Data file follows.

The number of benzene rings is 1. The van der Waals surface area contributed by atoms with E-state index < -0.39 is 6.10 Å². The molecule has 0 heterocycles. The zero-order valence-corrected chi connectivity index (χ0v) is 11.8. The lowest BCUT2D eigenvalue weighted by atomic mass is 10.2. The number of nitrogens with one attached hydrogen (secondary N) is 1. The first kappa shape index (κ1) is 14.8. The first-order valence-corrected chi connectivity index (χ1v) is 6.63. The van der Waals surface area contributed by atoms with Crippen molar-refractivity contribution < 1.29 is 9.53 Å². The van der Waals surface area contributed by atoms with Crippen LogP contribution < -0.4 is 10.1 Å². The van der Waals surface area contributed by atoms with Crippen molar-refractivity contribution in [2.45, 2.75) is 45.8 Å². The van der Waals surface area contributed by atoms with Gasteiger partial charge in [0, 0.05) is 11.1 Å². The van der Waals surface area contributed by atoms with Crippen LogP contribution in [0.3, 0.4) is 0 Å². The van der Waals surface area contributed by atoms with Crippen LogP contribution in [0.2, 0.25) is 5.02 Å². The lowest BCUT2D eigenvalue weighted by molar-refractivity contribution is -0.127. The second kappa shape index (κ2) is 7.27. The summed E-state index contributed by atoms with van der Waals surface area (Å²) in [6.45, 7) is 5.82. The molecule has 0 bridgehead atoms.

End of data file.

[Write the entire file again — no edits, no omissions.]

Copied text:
The number of benzene rings is 1. The van der Waals surface area contributed by atoms with E-state index < -0.39 is 6.10 Å². The molecule has 0 heterocycles. The zero-order valence-corrected chi connectivity index (χ0v) is 11.8. The lowest BCUT2D eigenvalue weighted by atomic mass is 10.2. The number of nitrogens with one attached hydrogen (secondary N) is 1. The first kappa shape index (κ1) is 14.8. The first-order valence-corrected chi connectivity index (χ1v) is 6.63. The van der Waals surface area contributed by atoms with Crippen molar-refractivity contribution < 1.29 is 9.53 Å². The van der Waals surface area contributed by atoms with Crippen LogP contribution < -0.4 is 10.1 Å². The van der Waals surface area contributed by atoms with Crippen molar-refractivity contribution in [2.45, 2.75) is 45.8 Å². The van der Waals surface area contributed by atoms with Gasteiger partial charge in [0, 0.05) is 11.1 Å². The van der Waals surface area contributed by atoms with Crippen LogP contribution in [0.3, 0.4) is 0 Å². The van der Waals surface area contributed by atoms with Crippen LogP contribution in [0.2, 0.25) is 5.02 Å². The lowest BCUT2D eigenvalue weighted by molar-refractivity contribution is -0.127. The second kappa shape index (κ2) is 7.27. The summed E-state index contributed by atoms with van der Waals surface area (Å²) in [6.45, 7) is 5.82. The molecule has 0 bridgehead atoms.